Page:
Ballengée’s artwork has previously been exhibited throughout the USA and internationally in 20 countries, including Canada, Argentina, England, Germany, Italy, Spain, Slovenia, Russia, India, China, South Korea and Australia. In the summer of 2013 the first career survey of Ballengeé’s work debuted at the Château de Chamarande (Essonne, France), and travelled to the Museum Het Domein (Sittard, Netherlands) in 2014. In 2016 a 20-year retrospective of his work was held at University of Wyoming Art Museum in Laramie, Wyoming. 

Barbara Benish (lives and works in Bohemia, Czech Republic and Santa Cruz, California) is an artist, curator, writer and farmer. She recieved her BA in  Ethnography & Art from the University of, Hawai’i and her MFA in Painting from Claremont Graduate University, and at the Royal Academy of Art in Stockholm. She moved to Prague in 1993 as a Fulbright scholar and stayed. Her work has been shown at numerous institutions in Europe and the U.S., including P.S.1 Museum, Queens, New York; the Getty Museum,Los Angeles, California; the Stadtgeschichtliche Museen, Nurnberg, Germany; and the National Gallery in Prague, Czech Rupublic. Benish is Founding Director of ArtMill  in rural Bohemia, which is an expansion of her vision of art as social practice working with students, artists, and locals. She has been an Advisor to the United Nations Environmental Program, a Fellow at the Social Practice Arts Research Center, UC Santa Cruz, and co-author of Form, Art, & the Environment (Routledge, 2017). Benish teaches in Prague and at West Bohemian University in Plzen. With co-author Nathalie Blanc she is working on a new book, “Art, Food and Farming” (Routledge, 2021) and continues to create installations, interventions and paintings on environmental and social issues integral to our time.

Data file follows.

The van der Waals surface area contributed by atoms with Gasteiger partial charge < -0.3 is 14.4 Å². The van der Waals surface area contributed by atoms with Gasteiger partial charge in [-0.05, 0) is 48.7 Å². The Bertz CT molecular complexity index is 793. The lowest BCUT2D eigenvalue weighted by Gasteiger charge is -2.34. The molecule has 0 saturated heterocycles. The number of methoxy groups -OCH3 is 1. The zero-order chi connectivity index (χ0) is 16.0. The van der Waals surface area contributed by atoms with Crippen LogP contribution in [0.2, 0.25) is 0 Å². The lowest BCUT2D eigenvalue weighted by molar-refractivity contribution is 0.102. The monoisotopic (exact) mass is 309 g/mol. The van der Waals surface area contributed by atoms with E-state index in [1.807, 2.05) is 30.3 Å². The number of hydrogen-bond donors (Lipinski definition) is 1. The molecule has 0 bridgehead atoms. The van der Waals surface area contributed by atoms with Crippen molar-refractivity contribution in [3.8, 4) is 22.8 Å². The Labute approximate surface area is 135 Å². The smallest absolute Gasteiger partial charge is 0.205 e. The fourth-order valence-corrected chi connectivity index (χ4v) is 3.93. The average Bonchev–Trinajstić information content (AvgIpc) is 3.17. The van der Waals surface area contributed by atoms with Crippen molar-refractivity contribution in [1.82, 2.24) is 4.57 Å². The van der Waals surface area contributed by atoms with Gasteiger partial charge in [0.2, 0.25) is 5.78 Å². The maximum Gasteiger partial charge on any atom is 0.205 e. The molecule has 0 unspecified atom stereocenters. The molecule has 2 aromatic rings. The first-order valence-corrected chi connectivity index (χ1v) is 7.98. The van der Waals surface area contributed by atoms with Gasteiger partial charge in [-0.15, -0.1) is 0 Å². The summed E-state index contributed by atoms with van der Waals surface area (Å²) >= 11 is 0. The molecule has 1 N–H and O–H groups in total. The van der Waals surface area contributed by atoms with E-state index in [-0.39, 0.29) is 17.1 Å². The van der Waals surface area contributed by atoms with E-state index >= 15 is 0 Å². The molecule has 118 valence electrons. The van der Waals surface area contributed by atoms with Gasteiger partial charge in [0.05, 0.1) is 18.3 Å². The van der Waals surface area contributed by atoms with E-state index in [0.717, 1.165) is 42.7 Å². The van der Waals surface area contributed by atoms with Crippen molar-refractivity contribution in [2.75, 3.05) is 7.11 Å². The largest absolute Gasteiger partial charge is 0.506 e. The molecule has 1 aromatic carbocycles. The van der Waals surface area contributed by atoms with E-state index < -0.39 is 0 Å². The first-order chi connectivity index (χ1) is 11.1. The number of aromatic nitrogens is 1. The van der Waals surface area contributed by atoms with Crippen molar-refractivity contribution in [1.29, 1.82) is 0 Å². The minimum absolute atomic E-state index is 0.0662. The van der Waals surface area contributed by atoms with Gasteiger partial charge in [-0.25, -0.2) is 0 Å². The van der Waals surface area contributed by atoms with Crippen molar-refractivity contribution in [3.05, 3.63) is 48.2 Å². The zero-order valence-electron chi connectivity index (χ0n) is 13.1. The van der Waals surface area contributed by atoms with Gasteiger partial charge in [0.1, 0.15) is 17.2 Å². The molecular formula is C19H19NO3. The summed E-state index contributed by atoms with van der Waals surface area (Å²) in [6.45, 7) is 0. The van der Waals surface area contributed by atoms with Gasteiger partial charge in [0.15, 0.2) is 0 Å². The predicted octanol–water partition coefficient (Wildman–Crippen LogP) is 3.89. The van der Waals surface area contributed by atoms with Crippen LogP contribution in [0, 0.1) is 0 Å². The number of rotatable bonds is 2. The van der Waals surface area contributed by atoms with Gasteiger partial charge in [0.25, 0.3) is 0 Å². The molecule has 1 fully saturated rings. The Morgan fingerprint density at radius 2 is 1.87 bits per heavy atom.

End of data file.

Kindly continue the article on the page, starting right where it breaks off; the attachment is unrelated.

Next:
Nathalie Blanc (lives and works in Paris, France) works as a Research Director at the French National Center for Scientific Research (CNRS). She is the Managing Director of the Center for Earth and is based at the University of Paris. A pioneer of ecocriticism in France, she has published and coordinated research programs on areas including habitability, environmental aesthetics, literature & environment, and nature in the city. A founding member of the French Environmental Humanities Portal, she has also been from 2011 to 2015 the French delegate of the European COST research project Investigating cultural sustainability and then is the delegate of the European COST program on New Materialism ‘How Matter Comes to Matter’ (2015-2018). She is an artist and an art commissionner, working on the theme of ecological fragility.  In 2014, she was the curator of an exhibition “What makes fragility” at the Galerie Vivo Equidem. Blanc animates and coordinates a project of LABArtSciences devoted successively to urban soils of the Anthropocene SOIL FICTIONS (2016) and sustainable food THE TABLE AND THE TERRITORY that give rise to experiments in writing and exhibition.